8. Adhikari S, Stark DE. Video-based eye tracking for neuropsychiatric assessment. Ann N Y Acad Sci. 2017;1387:145–152. [PubMed] []
9. Fotiou F, Fountoulakis KN, Goulas A, Alexopoulos L, Palikaras A. Automated standardized pupillometry with optical method for purposes of clinical practice and research. Clin Physiol. 2000;20:336–347. [PubMed] []
10. Adhikari P, Zele AJ, Feigl B. The post-illumination pupil response (PIPR) Investig Ophthalmol Vis Sci. 2015;56:3838–3849. [PubMed] []
11. Taşkıram Çömez A, Kömür B, Eser İ. Assessment of Pupil Diameters of Emmetropes and Myopes under Photopic, Mesopic and Scotopic Conditions, Using the Infrared Pupillometer Integrated Within Schwind Sirius Multifunctional Diagnostic Device. Turkiye Klin J Med Sci. 2012;32:1226–1234. []
12. Türk A, Durmuş Aykut A, Kola M, Erdöl H. The Effect of Phacoemulsification Surgery on Pupil Size in Diabetic and Nondiabetic Cases. Turkiye Klin J Med Sci. 2014;34:145–151. []
13. McLaren JW, Hauri PJ, Lin SC, Harris CD. Pupillometry in clinically sleepy patients. Sleep Med. 2002;3:347–352. [PubMed] []
14. Hublin C, Matikainen E, partinen M. Autonomic nervous system function in narcolepsy. J Sleep Res. 1994;3:131–137. [PubMed] []
15. Philby MF, Aydinoz S, Gozal D, Kilic S, Bhattacharjee R, Bandla HP, Kheirandish-Gozal L. Pupillometric findings in children with obstructive sleep apnea. Sleep Med. 2015;16:1187–1191. [PMC free article] [PubMed] []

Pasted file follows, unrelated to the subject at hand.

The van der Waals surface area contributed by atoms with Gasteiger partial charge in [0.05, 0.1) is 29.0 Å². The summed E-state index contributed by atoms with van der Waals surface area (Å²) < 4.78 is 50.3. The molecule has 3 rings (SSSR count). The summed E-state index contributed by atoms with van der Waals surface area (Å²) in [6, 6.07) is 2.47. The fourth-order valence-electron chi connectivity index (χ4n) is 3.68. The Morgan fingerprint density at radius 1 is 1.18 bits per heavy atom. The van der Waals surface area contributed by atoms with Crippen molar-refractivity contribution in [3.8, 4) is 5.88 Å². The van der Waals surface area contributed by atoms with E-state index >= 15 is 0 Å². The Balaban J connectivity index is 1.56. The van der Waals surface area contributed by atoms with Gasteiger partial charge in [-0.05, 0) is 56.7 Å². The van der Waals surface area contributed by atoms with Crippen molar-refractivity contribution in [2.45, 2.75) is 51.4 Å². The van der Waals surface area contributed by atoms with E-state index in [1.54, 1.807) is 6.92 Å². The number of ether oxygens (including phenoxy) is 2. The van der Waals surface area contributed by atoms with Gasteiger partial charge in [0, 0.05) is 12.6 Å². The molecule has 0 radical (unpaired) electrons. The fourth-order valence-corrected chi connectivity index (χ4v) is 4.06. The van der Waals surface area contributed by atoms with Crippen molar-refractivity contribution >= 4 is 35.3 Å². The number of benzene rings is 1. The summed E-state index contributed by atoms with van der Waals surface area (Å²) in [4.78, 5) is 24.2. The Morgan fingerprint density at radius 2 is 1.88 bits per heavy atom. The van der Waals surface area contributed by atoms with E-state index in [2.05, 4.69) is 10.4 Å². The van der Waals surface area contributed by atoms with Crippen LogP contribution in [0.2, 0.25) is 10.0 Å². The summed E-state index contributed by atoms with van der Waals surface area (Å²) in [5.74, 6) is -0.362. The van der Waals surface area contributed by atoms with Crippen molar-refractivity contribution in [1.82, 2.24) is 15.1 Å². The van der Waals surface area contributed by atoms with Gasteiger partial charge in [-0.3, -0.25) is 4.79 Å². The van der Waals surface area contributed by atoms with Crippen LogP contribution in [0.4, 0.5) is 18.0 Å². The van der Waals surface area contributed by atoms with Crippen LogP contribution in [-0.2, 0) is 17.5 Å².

16. Nikolaou A, Schiza SE, Giakoumaki SG, Roussos P, Siafakas N, Bitsios P. The 5-min pupillary alertness test is sensitive to modafinil: A placebo controlled study in patients with sleep apnea. Psychopharmacology (Berl). 2008;196:167–175. [PubMed] []
17. de Seze J, Arndt C, Stojkovic T, Ayachi M, Gauvrit JY, Bughin M, Saint Michel T, Pruvo JP, Hache JC, Vermersch P. Pupillary disturbances in multiple sclerosis: Correlation with MRI findings. J Neurol Sci. 2001;188:37–41. [PubMed] []
18. Fotiou F, Fountoulakis KN, Tsolaki M, Goulas A, Palikaras A. Changes in pupil reaction to light in Alzheimer’s disease patients: A preliminary report. Int J Psychophysiol. 2000;37:111–120. [PubMed] []
19. Fountoulakis K, Fotiou F, Iacovides A, Tsiptsios J, Goulas A, Tsolaki M, Ierodiakonou C. Changes in pupil reaction to light in melancholic patients. Int J Psychophysiol. 1999;31:121–128. [PubMed] []
20. Connelly MA, Brown JT, Kearns GL, Anderson RA, St Peter SD, Neville KA. Pupillometry: a non-invasive technique for pain assessment in paediatric patients. Arch Dis Child. 2014;99:1125–1131. [PMC free article] [PubMed] []